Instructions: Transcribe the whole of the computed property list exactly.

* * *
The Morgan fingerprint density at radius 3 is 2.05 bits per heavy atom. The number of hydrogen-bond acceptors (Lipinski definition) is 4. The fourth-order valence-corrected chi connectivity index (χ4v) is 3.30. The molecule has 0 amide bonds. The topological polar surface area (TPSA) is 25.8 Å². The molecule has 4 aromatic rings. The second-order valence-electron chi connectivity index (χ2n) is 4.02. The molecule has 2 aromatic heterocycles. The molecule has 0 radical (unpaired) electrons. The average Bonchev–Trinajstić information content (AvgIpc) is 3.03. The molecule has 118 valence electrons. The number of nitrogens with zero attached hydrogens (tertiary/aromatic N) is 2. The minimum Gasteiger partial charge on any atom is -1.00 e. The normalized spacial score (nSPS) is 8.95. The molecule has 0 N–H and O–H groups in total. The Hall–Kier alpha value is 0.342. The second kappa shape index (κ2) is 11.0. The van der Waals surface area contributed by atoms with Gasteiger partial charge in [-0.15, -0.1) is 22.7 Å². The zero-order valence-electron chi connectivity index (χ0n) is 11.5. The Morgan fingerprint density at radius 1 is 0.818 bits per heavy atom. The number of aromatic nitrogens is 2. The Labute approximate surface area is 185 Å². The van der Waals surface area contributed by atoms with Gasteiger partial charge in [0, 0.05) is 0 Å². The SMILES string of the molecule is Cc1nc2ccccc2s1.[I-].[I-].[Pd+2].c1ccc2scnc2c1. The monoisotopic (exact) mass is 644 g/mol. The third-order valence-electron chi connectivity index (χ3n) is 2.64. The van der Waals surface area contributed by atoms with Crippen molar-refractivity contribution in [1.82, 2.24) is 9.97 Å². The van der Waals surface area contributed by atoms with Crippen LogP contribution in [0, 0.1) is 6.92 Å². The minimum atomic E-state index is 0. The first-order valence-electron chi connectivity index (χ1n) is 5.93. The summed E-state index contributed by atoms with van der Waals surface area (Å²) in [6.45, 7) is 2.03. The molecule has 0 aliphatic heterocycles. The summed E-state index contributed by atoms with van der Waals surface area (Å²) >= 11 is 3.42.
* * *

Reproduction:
The Morgan fingerprint density at radius 3 is 2.05 bits per heavy atom. The number of hydrogen-bond acceptors (Lipinski definition) is 4. The fourth-order valence-corrected chi connectivity index (χ4v) is 3.30. The molecule has 0 amide bonds. The topological polar surface area (TPSA) is 25.8 Å². The molecule has 4 aromatic rings. The second-order valence-electron chi connectivity index (χ2n) is 4.02. The molecule has 2 aromatic heterocycles. The molecule has 0 radical (unpaired) electrons. The average Bonchev–Trinajstić information content (AvgIpc) is 3.03. The molecule has 118 valence electrons. The number of nitrogens with zero attached hydrogens (tertiary/aromatic N) is 2. The minimum Gasteiger partial charge on any atom is -1.00 e. The normalized spacial score (nSPS) is 8.95. The molecule has 0 N–H and O–H groups in total. The Hall–Kier alpha value is 0.342. The second kappa shape index (κ2) is 11.0. The van der Waals surface area contributed by atoms with Gasteiger partial charge in [-0.15, -0.1) is 22.7 Å². The zero-order valence-electron chi connectivity index (χ0n) is 11.5. The Morgan fingerprint density at radius 1 is 0.818 bits per heavy atom. The number of aromatic nitrogens is 2. The Labute approximate surface area is 185 Å². The van der Waals surface area contributed by atoms with Gasteiger partial charge in [0, 0.05) is 0 Å². The SMILES string of the molecule is Cc1nc2ccccc2s1.[I-].[I-].[Pd+2].c1ccc2scnc2c1. The monoisotopic (exact) mass is 644 g/mol. The third-order valence-electron chi connectivity index (χ3n) is 2.64. The van der Waals surface area contributed by atoms with Crippen molar-refractivity contribution in [1.82, 2.24) is 9.97 Å². The van der Waals surface area contributed by atoms with Crippen LogP contribution in [0, 0.1) is 6.92 Å². The minimum atomic E-state index is 0. The first-order valence-electron chi connectivity index (χ1n) is 5.93. The summed E-state index contributed by atoms with van der Waals surface area (Å²) in [6.45, 7) is 2.03. The molecule has 0 aliphatic heterocycles. The summed E-state index contributed by atoms with van der Waals surface area (Å²) >= 11 is 3.42.